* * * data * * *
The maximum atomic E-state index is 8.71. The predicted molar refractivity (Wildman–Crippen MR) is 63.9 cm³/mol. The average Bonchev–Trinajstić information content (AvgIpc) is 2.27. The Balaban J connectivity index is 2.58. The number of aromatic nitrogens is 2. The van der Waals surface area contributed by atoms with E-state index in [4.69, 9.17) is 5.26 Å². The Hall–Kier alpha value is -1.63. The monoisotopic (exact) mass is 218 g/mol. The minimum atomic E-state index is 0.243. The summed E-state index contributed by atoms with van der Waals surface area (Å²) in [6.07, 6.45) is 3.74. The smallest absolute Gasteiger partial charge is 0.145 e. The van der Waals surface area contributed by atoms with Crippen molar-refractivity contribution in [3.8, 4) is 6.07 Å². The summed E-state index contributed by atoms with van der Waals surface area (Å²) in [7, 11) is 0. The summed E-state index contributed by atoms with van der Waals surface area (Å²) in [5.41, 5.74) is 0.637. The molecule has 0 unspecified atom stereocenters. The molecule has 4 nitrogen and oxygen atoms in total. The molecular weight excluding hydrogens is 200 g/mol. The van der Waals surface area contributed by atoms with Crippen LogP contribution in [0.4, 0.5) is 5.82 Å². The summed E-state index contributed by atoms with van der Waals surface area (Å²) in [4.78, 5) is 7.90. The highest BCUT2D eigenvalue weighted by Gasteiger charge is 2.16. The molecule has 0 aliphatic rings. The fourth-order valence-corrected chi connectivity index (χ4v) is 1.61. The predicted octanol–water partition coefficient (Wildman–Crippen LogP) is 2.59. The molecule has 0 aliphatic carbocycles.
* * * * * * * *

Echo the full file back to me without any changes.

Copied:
The maximum atomic E-state index is 8.71. The predicted molar refractivity (Wildman–Crippen MR) is 63.9 cm³/mol. The average Bonchev–Trinajstić information content (AvgIpc) is 2.27. The Balaban J connectivity index is 2.58. The number of aromatic nitrogens is 2. The van der Waals surface area contributed by atoms with E-state index in [4.69, 9.17) is 5.26 Å². The Hall–Kier alpha value is -1.63. The monoisotopic (exact) mass is 218 g/mol. The minimum atomic E-state index is 0.243. The summed E-state index contributed by atoms with van der Waals surface area (Å²) in [6.07, 6.45) is 3.74. The smallest absolute Gasteiger partial charge is 0.145 e. The van der Waals surface area contributed by atoms with Crippen molar-refractivity contribution in [3.8, 4) is 6.07 Å². The summed E-state index contributed by atoms with van der Waals surface area (Å²) in [7, 11) is 0. The summed E-state index contributed by atoms with van der Waals surface area (Å²) in [5.41, 5.74) is 0.637. The molecule has 0 unspecified atom stereocenters. The molecule has 4 nitrogen and oxygen atoms in total. The molecular weight excluding hydrogens is 200 g/mol. The van der Waals surface area contributed by atoms with Crippen LogP contribution in [0.4, 0.5) is 5.82 Å². The summed E-state index contributed by atoms with van der Waals surface area (Å²) in [4.78, 5) is 7.90. The highest BCUT2D eigenvalue weighted by Gasteiger charge is 2.16. The molecule has 0 aliphatic rings. The fourth-order valence-corrected chi connectivity index (χ4v) is 1.61. The predicted octanol–water partition coefficient (Wildman–Crippen LogP) is 2.59. The molecule has 0 aliphatic carbocycles.